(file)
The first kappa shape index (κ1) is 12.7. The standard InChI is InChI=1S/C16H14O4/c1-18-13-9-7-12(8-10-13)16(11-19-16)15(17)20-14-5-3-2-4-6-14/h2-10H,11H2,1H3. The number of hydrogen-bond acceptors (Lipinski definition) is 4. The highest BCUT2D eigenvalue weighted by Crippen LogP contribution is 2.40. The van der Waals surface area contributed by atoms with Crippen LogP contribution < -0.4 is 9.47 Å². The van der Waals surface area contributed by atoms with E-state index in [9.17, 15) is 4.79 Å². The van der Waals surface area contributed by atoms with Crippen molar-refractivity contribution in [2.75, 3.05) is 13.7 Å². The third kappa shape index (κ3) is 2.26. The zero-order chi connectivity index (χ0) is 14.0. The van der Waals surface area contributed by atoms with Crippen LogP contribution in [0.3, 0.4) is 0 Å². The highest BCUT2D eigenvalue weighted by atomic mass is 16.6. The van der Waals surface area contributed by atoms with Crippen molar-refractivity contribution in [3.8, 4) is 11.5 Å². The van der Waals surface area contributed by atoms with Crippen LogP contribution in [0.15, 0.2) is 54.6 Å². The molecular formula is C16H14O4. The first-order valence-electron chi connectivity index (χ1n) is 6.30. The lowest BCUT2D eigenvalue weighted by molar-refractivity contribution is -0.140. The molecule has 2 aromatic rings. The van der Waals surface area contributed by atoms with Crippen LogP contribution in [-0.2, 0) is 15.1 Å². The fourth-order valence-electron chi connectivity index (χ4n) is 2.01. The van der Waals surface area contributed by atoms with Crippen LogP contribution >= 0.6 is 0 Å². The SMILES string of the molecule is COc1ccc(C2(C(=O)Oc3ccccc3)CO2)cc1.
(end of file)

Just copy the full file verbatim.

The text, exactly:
The first kappa shape index (κ1) is 12.7. The standard InChI is InChI=1S/C16H14O4/c1-18-13-9-7-12(8-10-13)16(11-19-16)15(17)20-14-5-3-2-4-6-14/h2-10H,11H2,1H3. The number of hydrogen-bond acceptors (Lipinski definition) is 4. The highest BCUT2D eigenvalue weighted by Crippen LogP contribution is 2.40. The van der Waals surface area contributed by atoms with Crippen LogP contribution < -0.4 is 9.47 Å². The van der Waals surface area contributed by atoms with E-state index in [9.17, 15) is 4.79 Å². The van der Waals surface area contributed by atoms with Crippen molar-refractivity contribution in [2.75, 3.05) is 13.7 Å². The third kappa shape index (κ3) is 2.26. The zero-order chi connectivity index (χ0) is 14.0. The van der Waals surface area contributed by atoms with Crippen LogP contribution in [0.3, 0.4) is 0 Å². The highest BCUT2D eigenvalue weighted by atomic mass is 16.6. The van der Waals surface area contributed by atoms with Crippen molar-refractivity contribution in [3.8, 4) is 11.5 Å². The van der Waals surface area contributed by atoms with Crippen LogP contribution in [0.15, 0.2) is 54.6 Å². The molecular formula is C16H14O4. The first-order valence-electron chi connectivity index (χ1n) is 6.30. The lowest BCUT2D eigenvalue weighted by molar-refractivity contribution is -0.140. The molecule has 2 aromatic rings. The van der Waals surface area contributed by atoms with Crippen LogP contribution in [-0.2, 0) is 15.1 Å². The fourth-order valence-electron chi connectivity index (χ4n) is 2.01. The van der Waals surface area contributed by atoms with Crippen LogP contribution >= 0.6 is 0 Å². The SMILES string of the molecule is COc1ccc(C2(C(=O)Oc3ccccc3)CO2)cc1.